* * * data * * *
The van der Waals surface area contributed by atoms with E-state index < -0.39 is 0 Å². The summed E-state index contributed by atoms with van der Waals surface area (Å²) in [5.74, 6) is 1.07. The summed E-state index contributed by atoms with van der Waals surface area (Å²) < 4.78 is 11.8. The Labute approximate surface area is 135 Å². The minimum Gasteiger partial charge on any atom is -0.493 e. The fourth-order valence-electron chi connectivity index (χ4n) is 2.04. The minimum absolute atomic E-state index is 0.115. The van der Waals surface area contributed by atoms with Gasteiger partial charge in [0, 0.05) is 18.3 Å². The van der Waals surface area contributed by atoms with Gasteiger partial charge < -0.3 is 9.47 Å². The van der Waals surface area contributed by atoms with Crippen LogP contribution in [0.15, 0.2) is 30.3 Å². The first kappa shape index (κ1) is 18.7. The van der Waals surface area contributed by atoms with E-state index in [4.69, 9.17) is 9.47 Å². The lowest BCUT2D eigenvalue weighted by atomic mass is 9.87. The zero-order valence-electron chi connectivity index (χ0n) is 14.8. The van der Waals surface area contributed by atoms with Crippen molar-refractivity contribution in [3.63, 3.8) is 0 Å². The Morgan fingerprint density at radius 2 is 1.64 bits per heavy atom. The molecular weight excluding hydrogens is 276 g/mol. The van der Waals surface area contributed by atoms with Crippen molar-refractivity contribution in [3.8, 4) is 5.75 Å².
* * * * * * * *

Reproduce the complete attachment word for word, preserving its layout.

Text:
The van der Waals surface area contributed by atoms with E-state index < -0.39 is 0 Å². The summed E-state index contributed by atoms with van der Waals surface area (Å²) in [5.74, 6) is 1.07. The summed E-state index contributed by atoms with van der Waals surface area (Å²) < 4.78 is 11.8. The Labute approximate surface area is 135 Å². The minimum Gasteiger partial charge on any atom is -0.493 e. The fourth-order valence-electron chi connectivity index (χ4n) is 2.04. The minimum absolute atomic E-state index is 0.115. The van der Waals surface area contributed by atoms with Gasteiger partial charge in [0, 0.05) is 18.3 Å². The van der Waals surface area contributed by atoms with Gasteiger partial charge < -0.3 is 9.47 Å². The van der Waals surface area contributed by atoms with Crippen LogP contribution in [0.15, 0.2) is 30.3 Å². The first kappa shape index (κ1) is 18.7. The van der Waals surface area contributed by atoms with E-state index in [4.69, 9.17) is 9.47 Å². The lowest BCUT2D eigenvalue weighted by atomic mass is 9.87. The zero-order valence-electron chi connectivity index (χ0n) is 14.8. The van der Waals surface area contributed by atoms with Crippen molar-refractivity contribution in [3.63, 3.8) is 0 Å². The Morgan fingerprint density at radius 2 is 1.64 bits per heavy atom. The molecular weight excluding hydrogens is 276 g/mol. The van der Waals surface area contributed by atoms with Crippen molar-refractivity contribution in [3.8, 4) is 5.75 Å².